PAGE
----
The Scarlet Letter also became intensely popular upon publication because it had the good fortune of becoming one of America's first mass-published books. Before The Scarlet Letter, books in America usually were handmade, sold one by one in small numbers. But Hawthorne's novel benefited from a machine press, and its first run of 2,500 copies sold out immediately. As a result, then, The Scarlet Letter benefited not only from its implicit controversial subject matter but also from an unusually large available readership. Readers who agreed or disagreed with the book's choices, however subtly, could spread the word. The novel became the equivalent of a seminal political tract--and the subject of endless discussion and debate, no doubt influencing social change. The novel also benefited because of Hawthorne’s support and respect among New England's literary establishment (he would soon become good friends with Herman Melville). Thus, the novel became popular not only with the masses. It was heralded as “appropriate” reading despite its attention to adulterous love.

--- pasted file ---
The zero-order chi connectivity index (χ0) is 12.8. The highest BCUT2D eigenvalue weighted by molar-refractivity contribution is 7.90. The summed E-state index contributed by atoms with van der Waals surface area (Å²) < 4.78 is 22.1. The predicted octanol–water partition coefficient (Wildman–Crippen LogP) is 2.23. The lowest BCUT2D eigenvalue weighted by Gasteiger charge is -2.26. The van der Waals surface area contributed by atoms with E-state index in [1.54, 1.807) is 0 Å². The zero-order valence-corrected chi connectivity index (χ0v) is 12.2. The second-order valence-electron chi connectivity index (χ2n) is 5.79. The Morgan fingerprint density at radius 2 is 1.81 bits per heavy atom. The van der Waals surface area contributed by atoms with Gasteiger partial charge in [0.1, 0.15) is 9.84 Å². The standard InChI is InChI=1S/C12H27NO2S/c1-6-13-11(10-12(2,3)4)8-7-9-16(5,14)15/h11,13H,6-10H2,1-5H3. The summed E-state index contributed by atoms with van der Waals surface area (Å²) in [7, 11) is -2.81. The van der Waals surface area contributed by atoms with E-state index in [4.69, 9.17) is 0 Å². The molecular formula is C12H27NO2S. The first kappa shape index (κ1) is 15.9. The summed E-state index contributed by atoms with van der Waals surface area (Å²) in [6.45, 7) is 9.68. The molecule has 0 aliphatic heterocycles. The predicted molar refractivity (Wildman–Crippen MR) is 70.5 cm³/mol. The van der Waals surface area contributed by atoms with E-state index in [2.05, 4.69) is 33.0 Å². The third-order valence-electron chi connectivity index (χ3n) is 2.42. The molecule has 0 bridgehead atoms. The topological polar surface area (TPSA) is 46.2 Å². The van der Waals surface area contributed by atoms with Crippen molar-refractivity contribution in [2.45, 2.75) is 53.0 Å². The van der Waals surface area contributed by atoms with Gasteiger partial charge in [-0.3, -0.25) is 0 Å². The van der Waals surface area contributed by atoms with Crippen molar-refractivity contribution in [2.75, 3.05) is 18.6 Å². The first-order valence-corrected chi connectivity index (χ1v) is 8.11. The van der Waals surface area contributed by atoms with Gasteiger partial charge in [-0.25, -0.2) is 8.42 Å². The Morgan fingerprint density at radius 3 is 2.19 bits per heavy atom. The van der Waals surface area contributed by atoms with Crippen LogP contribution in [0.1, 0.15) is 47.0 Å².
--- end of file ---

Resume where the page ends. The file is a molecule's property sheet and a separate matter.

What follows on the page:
Hester's appeal to Arthur Dimmesdale marks a turning point in the novel. It is probably the first time she has relied on her relationship with the minister for support, and it makes the other men aware that Dimmesdale knows Hester better than they thought. Dimmesdale steps forward with his hand over his heart, again hiding the scarlet letter which he feels upon his breast. This also is related to Chillingworth's comment that he will recognize Pearl's true father by "reading" his heart. Dimmesdale then correctly associates Pearl with the scarlet letter upon her mother's bosom, and he manages to keep the mother and daughter together. Pearl's response is unique at this juncture, taking the minister's hand and placing her cheek against it. This simple gesture is full of meaning, because it implies that Pearl recognizes Dimmesdale as being connected to her. Dimmesdale responds by kissing her on the forehead, in a sense claiming her as his own child.